From the thesis abstract: "Cannabis is illegal as far as federal law is concerned; yet recent trends in the United States indicate it is moving toward more widespread legalization. While both sides of the legalization debate pose valid arguments, it has been difficult to assess aspects of these arguments in the past. Now that Colorado and Washington have fully legalized cannabis, what does data demonstrate to support or rebut these arguments and what problems have sporadic legalization led to in the drug control space? This thesis examines regulatory, financial, and criminal data in Colorado and Washington to identify advantages and disadvantages of legalizing cannabis. Findings indicate commercialization of legal cannabis creates a sizeable economic stimulus due to demand satisfaction and displacement of drug trafficking organizations for supply. Crime levels increased as compared to national averages while drug arrest rates remained stable, which could be influenced by other factors. Overall, as a result of disparate national policy, Colorado and Washington have become source states for cannabis distribution as findings indicate spillage of legal cannabis into black markets nationally. This thesis recommends rescheduling cannabis in the Controlled Substances Act to further research the drug while increasing state civil asset forfeiture options in prohibitionist states to facilitate criminal enforcement."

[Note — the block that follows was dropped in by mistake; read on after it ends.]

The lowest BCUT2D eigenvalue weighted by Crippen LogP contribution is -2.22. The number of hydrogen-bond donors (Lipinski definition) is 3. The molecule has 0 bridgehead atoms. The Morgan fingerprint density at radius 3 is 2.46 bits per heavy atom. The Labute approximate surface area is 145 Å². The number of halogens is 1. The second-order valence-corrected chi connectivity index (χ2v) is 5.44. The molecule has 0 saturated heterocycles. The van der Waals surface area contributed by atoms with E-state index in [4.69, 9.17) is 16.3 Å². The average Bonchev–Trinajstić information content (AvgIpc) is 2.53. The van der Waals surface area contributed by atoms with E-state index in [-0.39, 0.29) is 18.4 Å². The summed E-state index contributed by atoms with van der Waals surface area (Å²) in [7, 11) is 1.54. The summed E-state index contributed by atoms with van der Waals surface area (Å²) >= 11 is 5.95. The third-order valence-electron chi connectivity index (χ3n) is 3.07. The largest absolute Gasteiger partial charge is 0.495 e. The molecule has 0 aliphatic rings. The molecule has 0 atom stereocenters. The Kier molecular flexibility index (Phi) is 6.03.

Naval Postgraduate School (U.S.); Naval Postgraduate School (U.S.). Center for Homeland Defense and Security